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by Brittany Yap, editor

MTV’s newest reality television series Maui Fever is being called Hawai‘i’s anti-reality.

The show, which follows the lives of seven friends who work and live in Ka‘anapali, has disturbed HPU students, especially the locals. Students’ biggest concern is that the all-Caucasian cast and simplistic plot line of sun, surf, sex, and partying is not representative of Hawai‘i’s people and culture.
“ Whoever thought up Maui Fever got it all wrong,” said Brandi Boatner, a graduate student from Louisiana working on an M.A. in communication. “Why would (MTV) come to such a culturally diverse place and ignore us?”

Originally called Island Fever, the series was filmed in Maui last fall, said Hawai‘i State Film Commissioner Donne Dawson. The series is made up of eight half-hour episodes that aired on MTV Wednesdays at 10:30 p.m.

Maui Fever Executive Producer Tony DiSanto is no stranger to making a reality show. DiSanto led the way in successful MTV shows such as Run’s House, The Hills, and Laguna Beach. Many have compared the plot line of Maui Fever to Laguna Beach, a show that focused on the crazy love triangles among a group of wealthy friends going to high school in Orange County.

Mike Powers and Liz Gateley are the other executive producers of the show and Morgan J. Freeman is the creator.

Maui Fever’s first episode, “The Game,” set the stage for the rest of the show. The guys on the show prey on unsuspecting tourist girls for quick and easy hookups, knowing that the girls will be gone in several days. Chaunte is a girl who wants to have her cake and eat it too. She keeps ex-boyfriend Anthony on the side, while she enjoys the single life of partying and hooking up. Cheyne, a pro surfer, finds himself stuck in a love triangle between ex-girlfriend and gal pal Anna and girlfriend Rachael. According to the Maui News, none of the cast members were born on Maui and only Anthony, 19, was born in Hawai‘i.

Roniza Gonzales, a marketing and finance major and Maui native, feels the show is “degrading to Maui people” because it makes them, especially those in their early 20s, look lazy and unproductive. Her friends in Chicago have also been watching the show, and according to Gonzales, they think “Maui people are easy,” and that’s why they want to come to Hawai‘i now.

“It’s telling that (locally) the demographic they’re trying to reach is complaining the most,” said Dawson.

Kalamalama repeatedly tried to reach MTV representatives for comment, but they did not return e-mails or phone calls.

Amanda Dela Cruz, a finance major from Maui, watched the show for three episodes and then stopped. According to Dela Cruz, the plot line lacks substance because it is the same thing every week.

“ It’s not authentic. Every episode is the same,” said Dela Cruz. “Chaunte making out with another boy. The boys picking up tourists. It gets old.”

She was also disappointed to see the all-Caucasian cast because Hawai‘i is such a diverse place.
“ Where are the local people?” said Dela Cruz, referring to the fact that even if some of the cast were raised in Hawai‘i, they act like mainland Caucasians.

Maui County is made up of 38 percent Caucasians, 30 percent Asians, and 10 percent Native Hawaiians, according to the 2005 U.S. Census Bureau. Even though Caucasians have the largest representation, the show’s cast still does not reflect the island’s population as a whole.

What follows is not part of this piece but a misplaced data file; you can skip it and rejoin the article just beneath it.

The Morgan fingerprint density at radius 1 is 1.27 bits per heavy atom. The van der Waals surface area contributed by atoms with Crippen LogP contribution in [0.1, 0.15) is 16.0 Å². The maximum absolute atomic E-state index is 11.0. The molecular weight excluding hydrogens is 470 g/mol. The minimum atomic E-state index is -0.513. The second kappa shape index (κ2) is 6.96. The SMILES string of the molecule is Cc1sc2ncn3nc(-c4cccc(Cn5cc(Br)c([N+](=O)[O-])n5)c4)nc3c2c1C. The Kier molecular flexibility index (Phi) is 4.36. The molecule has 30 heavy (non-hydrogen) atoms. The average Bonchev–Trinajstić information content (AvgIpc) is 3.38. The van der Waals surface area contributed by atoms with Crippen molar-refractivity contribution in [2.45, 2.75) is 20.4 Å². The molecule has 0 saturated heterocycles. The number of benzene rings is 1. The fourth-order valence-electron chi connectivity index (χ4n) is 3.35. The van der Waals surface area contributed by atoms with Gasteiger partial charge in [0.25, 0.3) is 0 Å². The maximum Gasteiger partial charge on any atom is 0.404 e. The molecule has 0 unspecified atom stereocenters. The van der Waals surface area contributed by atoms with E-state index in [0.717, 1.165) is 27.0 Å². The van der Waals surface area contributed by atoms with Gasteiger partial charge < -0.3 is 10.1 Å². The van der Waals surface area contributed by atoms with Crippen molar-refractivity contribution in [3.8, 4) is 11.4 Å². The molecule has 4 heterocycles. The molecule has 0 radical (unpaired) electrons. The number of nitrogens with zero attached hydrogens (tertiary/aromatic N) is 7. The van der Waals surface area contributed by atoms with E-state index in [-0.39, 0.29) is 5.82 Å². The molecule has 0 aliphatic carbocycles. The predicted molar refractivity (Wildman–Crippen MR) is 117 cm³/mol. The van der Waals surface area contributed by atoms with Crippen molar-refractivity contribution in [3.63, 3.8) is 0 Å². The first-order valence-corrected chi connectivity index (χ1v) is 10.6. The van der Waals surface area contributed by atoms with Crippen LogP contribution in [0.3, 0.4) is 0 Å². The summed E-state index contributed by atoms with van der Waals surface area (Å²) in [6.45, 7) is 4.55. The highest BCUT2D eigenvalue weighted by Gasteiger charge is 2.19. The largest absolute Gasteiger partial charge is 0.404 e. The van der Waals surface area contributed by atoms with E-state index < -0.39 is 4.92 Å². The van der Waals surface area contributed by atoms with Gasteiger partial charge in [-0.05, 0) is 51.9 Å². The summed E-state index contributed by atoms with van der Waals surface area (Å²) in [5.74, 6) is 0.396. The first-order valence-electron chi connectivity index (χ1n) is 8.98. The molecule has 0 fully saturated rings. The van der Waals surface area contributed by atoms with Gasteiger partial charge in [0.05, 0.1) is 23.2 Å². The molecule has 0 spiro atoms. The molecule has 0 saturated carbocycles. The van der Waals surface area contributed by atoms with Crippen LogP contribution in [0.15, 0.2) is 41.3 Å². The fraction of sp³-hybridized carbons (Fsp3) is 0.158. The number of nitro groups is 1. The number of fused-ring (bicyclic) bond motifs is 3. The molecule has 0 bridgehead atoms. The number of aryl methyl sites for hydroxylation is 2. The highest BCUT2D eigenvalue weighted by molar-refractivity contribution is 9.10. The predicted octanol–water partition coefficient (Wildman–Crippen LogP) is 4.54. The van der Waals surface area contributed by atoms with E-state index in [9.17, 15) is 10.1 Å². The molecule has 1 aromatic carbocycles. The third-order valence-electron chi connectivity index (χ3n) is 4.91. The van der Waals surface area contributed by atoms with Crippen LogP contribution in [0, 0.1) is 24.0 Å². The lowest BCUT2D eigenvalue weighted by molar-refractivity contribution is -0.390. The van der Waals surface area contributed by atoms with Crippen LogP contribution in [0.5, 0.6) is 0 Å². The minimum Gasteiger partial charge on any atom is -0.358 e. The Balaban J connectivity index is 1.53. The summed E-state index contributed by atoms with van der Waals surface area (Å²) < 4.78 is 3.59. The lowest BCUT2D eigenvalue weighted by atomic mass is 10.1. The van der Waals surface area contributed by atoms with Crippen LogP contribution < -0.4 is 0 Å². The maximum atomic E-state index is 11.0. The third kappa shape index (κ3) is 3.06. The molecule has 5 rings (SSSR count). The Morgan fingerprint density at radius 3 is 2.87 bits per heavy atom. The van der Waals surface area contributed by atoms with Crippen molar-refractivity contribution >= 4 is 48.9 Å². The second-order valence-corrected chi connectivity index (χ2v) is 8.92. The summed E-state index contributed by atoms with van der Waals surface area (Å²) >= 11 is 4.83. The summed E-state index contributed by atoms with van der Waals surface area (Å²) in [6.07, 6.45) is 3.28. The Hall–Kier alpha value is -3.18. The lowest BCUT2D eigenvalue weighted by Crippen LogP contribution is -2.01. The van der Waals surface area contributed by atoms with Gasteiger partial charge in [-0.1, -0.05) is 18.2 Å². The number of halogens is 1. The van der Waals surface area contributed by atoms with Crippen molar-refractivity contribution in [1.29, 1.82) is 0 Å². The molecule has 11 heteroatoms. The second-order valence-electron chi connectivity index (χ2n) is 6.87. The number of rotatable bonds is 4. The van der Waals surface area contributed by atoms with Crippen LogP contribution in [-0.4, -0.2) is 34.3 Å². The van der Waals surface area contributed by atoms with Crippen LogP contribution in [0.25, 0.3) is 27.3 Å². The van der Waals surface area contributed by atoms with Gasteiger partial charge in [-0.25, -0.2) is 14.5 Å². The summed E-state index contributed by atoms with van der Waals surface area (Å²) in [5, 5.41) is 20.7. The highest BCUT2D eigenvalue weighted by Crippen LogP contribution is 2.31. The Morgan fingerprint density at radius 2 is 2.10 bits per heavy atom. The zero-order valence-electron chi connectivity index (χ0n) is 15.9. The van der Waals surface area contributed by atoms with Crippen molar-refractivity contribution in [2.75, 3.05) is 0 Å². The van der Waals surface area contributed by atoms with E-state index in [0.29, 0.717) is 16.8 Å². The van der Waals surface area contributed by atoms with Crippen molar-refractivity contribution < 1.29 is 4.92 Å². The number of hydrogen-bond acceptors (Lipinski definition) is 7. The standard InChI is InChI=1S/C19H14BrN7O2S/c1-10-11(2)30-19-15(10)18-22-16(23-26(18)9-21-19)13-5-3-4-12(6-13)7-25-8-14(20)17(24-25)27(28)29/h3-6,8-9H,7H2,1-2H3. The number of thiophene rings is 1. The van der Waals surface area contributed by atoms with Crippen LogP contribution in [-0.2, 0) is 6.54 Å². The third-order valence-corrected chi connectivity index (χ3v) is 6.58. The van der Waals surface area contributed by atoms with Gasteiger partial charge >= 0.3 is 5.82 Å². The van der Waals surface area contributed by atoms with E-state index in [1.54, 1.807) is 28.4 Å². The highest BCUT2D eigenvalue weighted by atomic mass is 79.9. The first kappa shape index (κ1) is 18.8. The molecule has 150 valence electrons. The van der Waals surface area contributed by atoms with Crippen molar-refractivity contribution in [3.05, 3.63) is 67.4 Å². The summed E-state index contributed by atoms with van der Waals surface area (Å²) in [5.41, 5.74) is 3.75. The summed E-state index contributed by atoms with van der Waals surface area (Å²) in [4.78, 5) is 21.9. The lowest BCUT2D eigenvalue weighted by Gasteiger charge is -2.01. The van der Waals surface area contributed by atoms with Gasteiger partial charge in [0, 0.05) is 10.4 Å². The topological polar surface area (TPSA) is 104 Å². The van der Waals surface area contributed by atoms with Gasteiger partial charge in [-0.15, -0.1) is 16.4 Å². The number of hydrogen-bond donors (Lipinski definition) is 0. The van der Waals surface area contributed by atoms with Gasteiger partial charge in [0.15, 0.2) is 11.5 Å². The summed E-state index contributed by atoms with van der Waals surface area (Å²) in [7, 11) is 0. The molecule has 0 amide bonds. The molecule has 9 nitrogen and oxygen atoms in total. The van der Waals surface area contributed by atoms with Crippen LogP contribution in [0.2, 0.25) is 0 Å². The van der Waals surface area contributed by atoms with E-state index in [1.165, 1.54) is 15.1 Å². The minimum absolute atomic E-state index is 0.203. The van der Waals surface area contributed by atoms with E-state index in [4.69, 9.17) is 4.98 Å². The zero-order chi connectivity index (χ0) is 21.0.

More than 10,000 Maui Fever critics have signed an online petition calling for MTV producers to pull the show off the air. Governor Linda Lingle has seen the petition and recently responded to Dawson in a letter acknowledging the community’s concerns and expressing concerns of her own, said Dawson.

“ Concerns have definitely been registered,” Dawson said. But she feels it is still unclear where things will go at this point.

All four HPU students have signed a petition either on Facebook or Myspace.

“ There has been more objection to this show than any other show shot (in Hawai‘i),” Dawson said.
Part of Dawson’s job, she said, is to educate producers about the island’s unique people and culture when they first inquire for a permit. She also puts them in touch with cultural experts to help guide them through the moviemaking process on the islands.

Donnie Dadiz, an engineering major from Maui, feels Maui Fever producers fell short in this area.
“ They should have done their research,” said Dadiz, who was “sick” after watching the first episode.
Jeffrey Friedman, a graduate student from New York working on an M.A. in communication, said that he would be angry if he were a Hawaiian watching the show.

“ Watching a show filmed on Maui that doesn’t portray any Hawaiians and/or the culture of Maui; that’s what I’d be upset about,” he said.

Friedman feels that MTV’s decisions about the show are “strictly financial,” and “it’s all about gaining revenue.”

Like Friedman, Dawson understands how the community feels, but said the Film Commission Office cannot deny a permit based on the content of a show. They can only deny it if there is a violation of the law.

Until the show aired, Dawson knew very little about the show. “(MTV producers) were very low key about the content of it,” said Dawson. “For obvious reasons.”

She has not heard anything from producers about shooting additional episodes.

“ They developed this show because they thought there was an audience for it,” said Dawson. “If you don’t like it, shut the TV off or voice an objection.”

Students who want to voice their opinion about the show can contact Dawson at the Hawai‘i State Film Commission Office at 586-2570.

“ I just don’t want people (who aren’t from Hawai‘i) to think my life is like Maui Fever,” Dela Cruz said.

 

 

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